MSC’s environmental record has been challenged after analysis from NGO Transport & Environment (T&E) indicated the shipping line would be the eight biggest carbon emitter in the EU if shipping was part of the bloc’s emissions trading system (ETS).
Having emitted 11m tonnes of CO2 in 2018, the carrier joins airline Ryanair and eight coal plants in the top 10.
Ships sailing to and from Europe emitted more than 139m tonnes of CO2 last year – meaning that if shipping were a country it would be the EU’s 8th biggest emitter after the Netherlands.
The shipping industry is facing scrutiny from environmentalists as it is the only sector with no measures to reduce its emissions in the EU and “yet it does not pay for its carbon pollution,” noted a statement from T&E.
Meanwhile, the maritime sector is exempt under EU law from paying tax on its fuel, an effective subsidy worth €24bn (US$27bn) a year.
Faig Abbasov, shipping manager at T&E, said: “A company that consumers have never heard of has joined the top 10 polluters list in Europe.
“This industry doesn’t pay a cent for its carbon emissions and the EU has so far done nothing to curb its damage. European trade doesn’t have to be dirty just because EU leaders have neglected to clean up shipping.”
The study also found that emissions from ships carrying goods to and from France were larger than the CO2 from all the cars in the 10 largest French cities and the Grand Est region combined.
Shipping emissions are so big that in five countries, including the Netherlands, Belgium and Norway, the sector emitted as much CO2 as all the cars nationally.
T&E welcomed a commitment from new European Commission president Ursula von der Leyen to bring international shipping emissions under the bloc’s ETS to help make Europe carbon neutral.
However, the NGO also called for a CO2 standard for how much ships can emit while in operation, in order to accelerate the uptake of zero-carbon fuels and technologies.
Abbasov added: “It’s high time national leaders support President Ursula von der Leyen and the European Parliament in reigning in long-ignored maritime emissions. To make shipping do its fair share, Europe must bring shipping into its carbon market and mandate CO2 standards for all ships calling at its ports.”
MSC recently noted that its fleet improvement programme resulted in a 13% reduction in CO2 emissions per transport work (grams of CO2 emissions to move 1 tonne of cargo 1 nautical mile) between 2015 and 2018.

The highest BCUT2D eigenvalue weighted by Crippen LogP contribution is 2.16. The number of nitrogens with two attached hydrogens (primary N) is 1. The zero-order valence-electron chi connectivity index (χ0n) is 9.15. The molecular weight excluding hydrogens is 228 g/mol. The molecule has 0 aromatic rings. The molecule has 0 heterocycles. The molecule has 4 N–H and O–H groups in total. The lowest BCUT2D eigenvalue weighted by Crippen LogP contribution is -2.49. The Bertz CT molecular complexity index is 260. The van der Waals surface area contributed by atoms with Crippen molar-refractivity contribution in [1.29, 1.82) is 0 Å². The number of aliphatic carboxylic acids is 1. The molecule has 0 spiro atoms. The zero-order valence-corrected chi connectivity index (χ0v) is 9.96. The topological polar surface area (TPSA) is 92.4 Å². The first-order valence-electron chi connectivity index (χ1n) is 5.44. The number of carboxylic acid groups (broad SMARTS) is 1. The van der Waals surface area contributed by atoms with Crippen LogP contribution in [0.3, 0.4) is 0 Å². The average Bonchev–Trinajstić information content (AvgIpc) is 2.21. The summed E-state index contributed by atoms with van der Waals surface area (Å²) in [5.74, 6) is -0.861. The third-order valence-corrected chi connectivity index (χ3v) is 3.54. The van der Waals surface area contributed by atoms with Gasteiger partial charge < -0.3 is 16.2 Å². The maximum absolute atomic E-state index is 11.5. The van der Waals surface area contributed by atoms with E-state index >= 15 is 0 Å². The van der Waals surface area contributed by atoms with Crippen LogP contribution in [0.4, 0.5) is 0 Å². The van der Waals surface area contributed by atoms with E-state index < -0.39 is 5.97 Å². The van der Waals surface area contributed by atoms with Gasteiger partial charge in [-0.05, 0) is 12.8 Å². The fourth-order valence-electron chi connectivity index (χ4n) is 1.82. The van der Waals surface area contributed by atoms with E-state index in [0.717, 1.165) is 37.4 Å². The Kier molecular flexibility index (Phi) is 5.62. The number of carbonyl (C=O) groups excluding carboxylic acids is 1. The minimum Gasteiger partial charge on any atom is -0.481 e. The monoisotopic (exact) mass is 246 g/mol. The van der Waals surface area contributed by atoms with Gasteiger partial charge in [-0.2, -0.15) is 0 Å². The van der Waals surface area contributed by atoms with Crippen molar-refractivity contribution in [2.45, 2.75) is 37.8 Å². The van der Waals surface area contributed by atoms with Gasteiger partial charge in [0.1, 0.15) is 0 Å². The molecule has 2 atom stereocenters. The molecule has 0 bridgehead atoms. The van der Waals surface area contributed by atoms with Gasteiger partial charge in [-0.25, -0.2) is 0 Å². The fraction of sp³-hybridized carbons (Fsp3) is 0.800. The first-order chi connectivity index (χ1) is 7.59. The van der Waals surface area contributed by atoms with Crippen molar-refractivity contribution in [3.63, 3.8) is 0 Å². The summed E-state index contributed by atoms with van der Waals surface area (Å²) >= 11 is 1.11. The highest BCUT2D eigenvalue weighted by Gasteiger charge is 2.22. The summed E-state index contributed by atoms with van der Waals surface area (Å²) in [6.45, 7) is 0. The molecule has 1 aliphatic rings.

It has also completed a retrofit program in its existing fleet with the installation of Exhaust Gas Cleaning Systems (ECGS) to reduce emissions of sulphur oxides and other pollutants.
In its strategy to comply with the International Maritime Organization’s sulphur regulations, the shipping line will combine the use of ECGS, conventional low-sulphur fuel and biofuels.
The next generation of 23,000+ teu newbuilds – led by MSC Gülsün, the largest container ship in the world – has introduced a new class of sustainable container shipping, with the lowest carbon footprint by design, at 7.49 grams of CO2 emissions to move 1 tonne of cargo 1 nautical mile.
Bud Darr, executive vice president of maritime policy and government affairs at MSC Group, said: “The great challenge which remains for container shipping this century is how to decarbonise and meet the UN IMO’s future emissions goals beyond 2030.
“While we are fully supporting these more distant targets, this will not be achievable without some major breakthroughs in fuel and propulsion technologies.”
The company is currently studying the potential of new alternative fuel sources, and is engaging with potential vendors to investigate solutions related to biofuel blends, hydrogen fuel cells, complementary battery power and, possibly, wind and solar.
MSC recently became the first major shipping line to use 30% biofuel blends in its vessels calling in Rotterdam, with the potential for CO2 reductions.
The trials were completed with a minimal 10% blend fuel and following further trials the company is now using much higher 30% blends.
Darr stated: “When using such blended fuel, we can expect an estimated 15-20% reduction in absolute CO2 emissions. The potential CO2 reduction in the bio component of these fuels could reach 80-90%, which we will monitor and confirm over time.”
Responsibly sourced biofuels could provide an alternative solution for the shipping sector to meet the 2030 IMO level of ambition for CO2 emissions intensity reduction, noted the carrier, as well as to make significant progress toward the 2050 levels of ambition.